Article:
Languages And Machines For Inductive Learning And Uncertain Reasoning
To engineer robust, adaptive, autonomous systems and explain human intelligence in computational terms, we must develop formal languages for the structured representation of uncertain knowledge and machines capable of efficiently solving the resulting inference problems. In this talk, I will present two layers in a stack of computing abstractions designed with these problems in mind.
First, I will present Church, a probabilistic programming language which provides a unified procedural notation for stochastic generative processes and uncertain beliefs. Church recovers the pure subset of Scheme in its deterministic limit, recovers McCarthy's amb in its deductive limit, and generalizes Lisp evaluation to conditional stochastic simulation for universal Bayesian inference. I will show how to use Church to compactly specify a range of problems, including nonparametric Bayesian models, planning as inference, and Bayesian learning of programs from data, and demonstrate an MCMC algorithm for approximately conditioning arbitrary Church programs.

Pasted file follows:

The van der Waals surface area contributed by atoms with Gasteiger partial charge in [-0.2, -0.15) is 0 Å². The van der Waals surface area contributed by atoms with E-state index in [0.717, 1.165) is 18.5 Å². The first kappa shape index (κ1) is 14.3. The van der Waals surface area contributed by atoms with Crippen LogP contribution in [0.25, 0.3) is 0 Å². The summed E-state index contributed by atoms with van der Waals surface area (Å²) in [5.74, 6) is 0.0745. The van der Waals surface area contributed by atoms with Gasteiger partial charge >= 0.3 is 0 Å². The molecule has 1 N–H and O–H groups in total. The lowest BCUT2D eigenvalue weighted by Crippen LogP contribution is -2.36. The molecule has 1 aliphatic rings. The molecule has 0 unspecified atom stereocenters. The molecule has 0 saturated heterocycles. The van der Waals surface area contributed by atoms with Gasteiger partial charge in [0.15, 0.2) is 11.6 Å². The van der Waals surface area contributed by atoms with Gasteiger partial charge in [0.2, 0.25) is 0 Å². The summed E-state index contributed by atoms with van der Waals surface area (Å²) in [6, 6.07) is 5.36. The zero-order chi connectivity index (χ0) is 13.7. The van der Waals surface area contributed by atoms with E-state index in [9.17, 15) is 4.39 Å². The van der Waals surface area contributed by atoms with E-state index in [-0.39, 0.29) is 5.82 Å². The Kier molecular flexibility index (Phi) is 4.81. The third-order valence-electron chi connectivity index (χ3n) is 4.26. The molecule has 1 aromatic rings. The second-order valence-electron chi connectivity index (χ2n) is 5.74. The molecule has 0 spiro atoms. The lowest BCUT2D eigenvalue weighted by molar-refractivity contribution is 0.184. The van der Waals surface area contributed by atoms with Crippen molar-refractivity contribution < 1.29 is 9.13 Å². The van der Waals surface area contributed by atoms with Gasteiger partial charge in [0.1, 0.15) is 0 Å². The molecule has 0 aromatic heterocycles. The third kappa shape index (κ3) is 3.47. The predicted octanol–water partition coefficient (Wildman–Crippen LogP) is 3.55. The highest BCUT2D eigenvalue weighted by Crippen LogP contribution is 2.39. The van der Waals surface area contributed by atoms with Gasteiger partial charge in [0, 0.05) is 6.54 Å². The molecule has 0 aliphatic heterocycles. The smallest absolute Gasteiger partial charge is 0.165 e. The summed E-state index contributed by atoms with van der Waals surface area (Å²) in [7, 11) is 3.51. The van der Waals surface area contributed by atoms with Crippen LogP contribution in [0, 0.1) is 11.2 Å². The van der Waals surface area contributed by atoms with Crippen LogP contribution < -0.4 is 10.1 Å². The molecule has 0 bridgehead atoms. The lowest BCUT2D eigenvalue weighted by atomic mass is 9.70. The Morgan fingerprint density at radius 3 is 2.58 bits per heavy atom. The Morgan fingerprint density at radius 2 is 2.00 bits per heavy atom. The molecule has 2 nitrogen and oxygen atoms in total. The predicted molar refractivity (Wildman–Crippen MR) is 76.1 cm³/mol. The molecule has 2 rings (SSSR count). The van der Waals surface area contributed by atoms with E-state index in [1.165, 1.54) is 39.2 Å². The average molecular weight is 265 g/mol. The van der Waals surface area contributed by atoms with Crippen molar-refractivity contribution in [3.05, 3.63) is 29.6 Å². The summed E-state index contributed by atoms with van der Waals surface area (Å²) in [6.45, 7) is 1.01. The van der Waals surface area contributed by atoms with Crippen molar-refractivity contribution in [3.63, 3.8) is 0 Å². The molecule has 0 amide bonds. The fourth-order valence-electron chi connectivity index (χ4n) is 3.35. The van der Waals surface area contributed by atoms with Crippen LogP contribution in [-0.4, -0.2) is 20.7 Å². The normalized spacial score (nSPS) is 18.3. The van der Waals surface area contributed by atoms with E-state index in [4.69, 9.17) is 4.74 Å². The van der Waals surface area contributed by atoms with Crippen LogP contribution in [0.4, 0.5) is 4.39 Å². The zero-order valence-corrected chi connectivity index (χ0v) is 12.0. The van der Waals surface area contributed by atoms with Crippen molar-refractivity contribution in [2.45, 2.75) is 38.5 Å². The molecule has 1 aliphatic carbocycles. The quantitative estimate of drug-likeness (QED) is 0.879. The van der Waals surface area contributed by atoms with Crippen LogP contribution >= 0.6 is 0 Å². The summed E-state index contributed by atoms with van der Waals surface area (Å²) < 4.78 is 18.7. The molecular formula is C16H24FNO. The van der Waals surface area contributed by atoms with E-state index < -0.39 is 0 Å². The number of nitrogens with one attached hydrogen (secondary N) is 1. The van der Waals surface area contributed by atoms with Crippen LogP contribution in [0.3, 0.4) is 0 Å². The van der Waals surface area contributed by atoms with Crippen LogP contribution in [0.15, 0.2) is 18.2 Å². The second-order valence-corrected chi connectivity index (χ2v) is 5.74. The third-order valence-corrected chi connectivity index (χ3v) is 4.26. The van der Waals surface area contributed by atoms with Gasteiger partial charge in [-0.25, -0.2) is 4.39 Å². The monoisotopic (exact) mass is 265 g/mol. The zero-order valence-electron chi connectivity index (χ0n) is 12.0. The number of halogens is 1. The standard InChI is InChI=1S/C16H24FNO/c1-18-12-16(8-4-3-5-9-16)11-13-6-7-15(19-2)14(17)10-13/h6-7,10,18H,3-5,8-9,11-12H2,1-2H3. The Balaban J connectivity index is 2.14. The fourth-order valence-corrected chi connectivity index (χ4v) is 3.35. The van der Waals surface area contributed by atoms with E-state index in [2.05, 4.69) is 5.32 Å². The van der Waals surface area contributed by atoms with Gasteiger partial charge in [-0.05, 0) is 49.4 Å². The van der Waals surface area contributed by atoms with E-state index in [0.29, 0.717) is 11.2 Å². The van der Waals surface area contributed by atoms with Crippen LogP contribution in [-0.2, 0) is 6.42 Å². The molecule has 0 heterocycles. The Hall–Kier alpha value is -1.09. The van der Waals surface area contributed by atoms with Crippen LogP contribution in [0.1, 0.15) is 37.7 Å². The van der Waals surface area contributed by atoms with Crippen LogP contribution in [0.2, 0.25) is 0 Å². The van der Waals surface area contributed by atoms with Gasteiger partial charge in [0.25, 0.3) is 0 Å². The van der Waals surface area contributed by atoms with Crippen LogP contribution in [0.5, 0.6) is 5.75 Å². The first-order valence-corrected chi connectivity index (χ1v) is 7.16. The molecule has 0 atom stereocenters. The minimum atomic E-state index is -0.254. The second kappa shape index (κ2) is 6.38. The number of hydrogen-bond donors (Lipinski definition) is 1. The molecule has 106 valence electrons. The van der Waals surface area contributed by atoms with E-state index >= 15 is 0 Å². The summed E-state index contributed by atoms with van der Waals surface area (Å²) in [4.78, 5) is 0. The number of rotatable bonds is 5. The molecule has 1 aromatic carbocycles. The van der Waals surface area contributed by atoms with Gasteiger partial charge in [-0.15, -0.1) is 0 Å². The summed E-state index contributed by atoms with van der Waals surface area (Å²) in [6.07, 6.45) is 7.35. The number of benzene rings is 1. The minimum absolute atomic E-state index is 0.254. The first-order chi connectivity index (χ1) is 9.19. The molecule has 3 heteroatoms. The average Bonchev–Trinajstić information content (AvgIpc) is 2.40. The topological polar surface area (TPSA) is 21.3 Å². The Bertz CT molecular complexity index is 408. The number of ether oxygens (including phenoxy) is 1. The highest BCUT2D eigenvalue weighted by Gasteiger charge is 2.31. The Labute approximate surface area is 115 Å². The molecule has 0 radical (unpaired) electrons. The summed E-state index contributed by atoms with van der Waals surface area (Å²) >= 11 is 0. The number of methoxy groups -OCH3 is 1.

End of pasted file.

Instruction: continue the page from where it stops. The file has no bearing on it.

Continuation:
Second, I will present combinational stochastic logic circuits, a probabilistically universal digital circuit abstraction that stands in relation to the probability algebra as Shannon's Boolean circuits stand in relation to the Boolean algebra. These circuits expose arbitrary time-space tradeoffs in stochastic computation, and can be used to cheaply implement massively parallel, fault tolerant, digital machines for Bayesian computation via exact and approximate sampling. I will also present price/performance estimates for factor graph inference problems on the IID, a natively stochastic computer we are developing based on these ideas.
Finally, I will touch on how these two layers can be connected into a coherent stack of computing abstractions for uncertain reasoning and inductive learning. This talk contains joint work with Noah Goodman, Daniel Roy, Eric Jonas and Josh Tenenbaum.